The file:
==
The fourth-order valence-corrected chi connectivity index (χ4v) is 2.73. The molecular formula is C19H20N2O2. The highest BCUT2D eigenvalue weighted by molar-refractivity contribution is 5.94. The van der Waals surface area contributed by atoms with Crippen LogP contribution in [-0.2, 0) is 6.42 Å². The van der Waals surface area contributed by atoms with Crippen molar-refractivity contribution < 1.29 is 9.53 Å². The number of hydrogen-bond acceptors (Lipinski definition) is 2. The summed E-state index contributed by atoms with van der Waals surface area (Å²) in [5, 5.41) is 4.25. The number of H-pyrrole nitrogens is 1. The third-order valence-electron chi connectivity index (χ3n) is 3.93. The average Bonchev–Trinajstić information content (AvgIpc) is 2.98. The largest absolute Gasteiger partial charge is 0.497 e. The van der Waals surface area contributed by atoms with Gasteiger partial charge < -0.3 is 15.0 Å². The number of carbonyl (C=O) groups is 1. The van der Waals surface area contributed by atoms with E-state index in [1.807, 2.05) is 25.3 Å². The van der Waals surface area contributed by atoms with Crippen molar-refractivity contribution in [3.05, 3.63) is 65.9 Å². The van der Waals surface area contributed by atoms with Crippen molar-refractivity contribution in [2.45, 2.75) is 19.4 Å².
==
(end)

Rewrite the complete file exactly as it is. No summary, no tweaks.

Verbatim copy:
The fourth-order valence-corrected chi connectivity index (χ4v) is 2.73. The molecular formula is C19H20N2O2. The highest BCUT2D eigenvalue weighted by molar-refractivity contribution is 5.94. The van der Waals surface area contributed by atoms with Crippen LogP contribution in [-0.2, 0) is 6.42 Å². The van der Waals surface area contributed by atoms with Crippen molar-refractivity contribution < 1.29 is 9.53 Å². The number of hydrogen-bond acceptors (Lipinski definition) is 2. The summed E-state index contributed by atoms with van der Waals surface area (Å²) in [5, 5.41) is 4.25. The number of H-pyrrole nitrogens is 1. The third-order valence-electron chi connectivity index (χ3n) is 3.93. The average Bonchev–Trinajstić information content (AvgIpc) is 2.98. The largest absolute Gasteiger partial charge is 0.497 e. The van der Waals surface area contributed by atoms with Gasteiger partial charge < -0.3 is 15.0 Å². The number of carbonyl (C=O) groups is 1. The van der Waals surface area contributed by atoms with E-state index in [1.807, 2.05) is 25.3 Å². The van der Waals surface area contributed by atoms with Crippen molar-refractivity contribution in [3.05, 3.63) is 65.9 Å². The van der Waals surface area contributed by atoms with Crippen molar-refractivity contribution in [2.45, 2.75) is 19.4 Å².